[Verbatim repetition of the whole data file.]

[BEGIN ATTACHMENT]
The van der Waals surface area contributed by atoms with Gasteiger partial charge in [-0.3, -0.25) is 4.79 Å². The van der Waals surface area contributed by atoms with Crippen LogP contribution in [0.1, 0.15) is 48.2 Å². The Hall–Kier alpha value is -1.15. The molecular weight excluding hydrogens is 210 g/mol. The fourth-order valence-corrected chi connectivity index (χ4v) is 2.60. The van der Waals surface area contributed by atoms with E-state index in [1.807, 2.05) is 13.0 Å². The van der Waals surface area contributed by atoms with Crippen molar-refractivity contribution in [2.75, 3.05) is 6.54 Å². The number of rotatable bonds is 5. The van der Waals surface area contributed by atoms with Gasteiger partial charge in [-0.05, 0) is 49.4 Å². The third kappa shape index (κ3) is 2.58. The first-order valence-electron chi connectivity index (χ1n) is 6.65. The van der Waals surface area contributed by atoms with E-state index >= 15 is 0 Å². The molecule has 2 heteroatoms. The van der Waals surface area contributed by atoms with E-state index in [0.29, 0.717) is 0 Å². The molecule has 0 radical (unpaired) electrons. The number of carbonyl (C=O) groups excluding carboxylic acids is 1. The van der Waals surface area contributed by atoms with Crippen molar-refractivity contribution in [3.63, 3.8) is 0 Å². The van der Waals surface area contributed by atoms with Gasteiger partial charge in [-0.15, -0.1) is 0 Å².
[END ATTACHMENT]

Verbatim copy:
The van der Waals surface area contributed by atoms with Gasteiger partial charge in [-0.3, -0.25) is 4.79 Å². The van der Waals surface area contributed by atoms with Crippen LogP contribution in [0.1, 0.15) is 48.2 Å². The Hall–Kier alpha value is -1.15. The molecular weight excluding hydrogens is 210 g/mol. The fourth-order valence-corrected chi connectivity index (χ4v) is 2.60. The van der Waals surface area contributed by atoms with E-state index in [1.807, 2.05) is 13.0 Å². The van der Waals surface area contributed by atoms with Crippen molar-refractivity contribution in [2.75, 3.05) is 6.54 Å². The number of rotatable bonds is 5. The van der Waals surface area contributed by atoms with Gasteiger partial charge in [-0.05, 0) is 49.4 Å². The third kappa shape index (κ3) is 2.58. The first-order valence-electron chi connectivity index (χ1n) is 6.65. The van der Waals surface area contributed by atoms with E-state index >= 15 is 0 Å². The molecule has 2 heteroatoms. The van der Waals surface area contributed by atoms with E-state index in [0.29, 0.717) is 0 Å². The molecule has 0 radical (unpaired) electrons. The number of carbonyl (C=O) groups excluding carboxylic acids is 1. The van der Waals surface area contributed by atoms with Crippen molar-refractivity contribution in [3.63, 3.8) is 0 Å². The van der Waals surface area contributed by atoms with Gasteiger partial charge in [-0.15, -0.1) is 0 Å².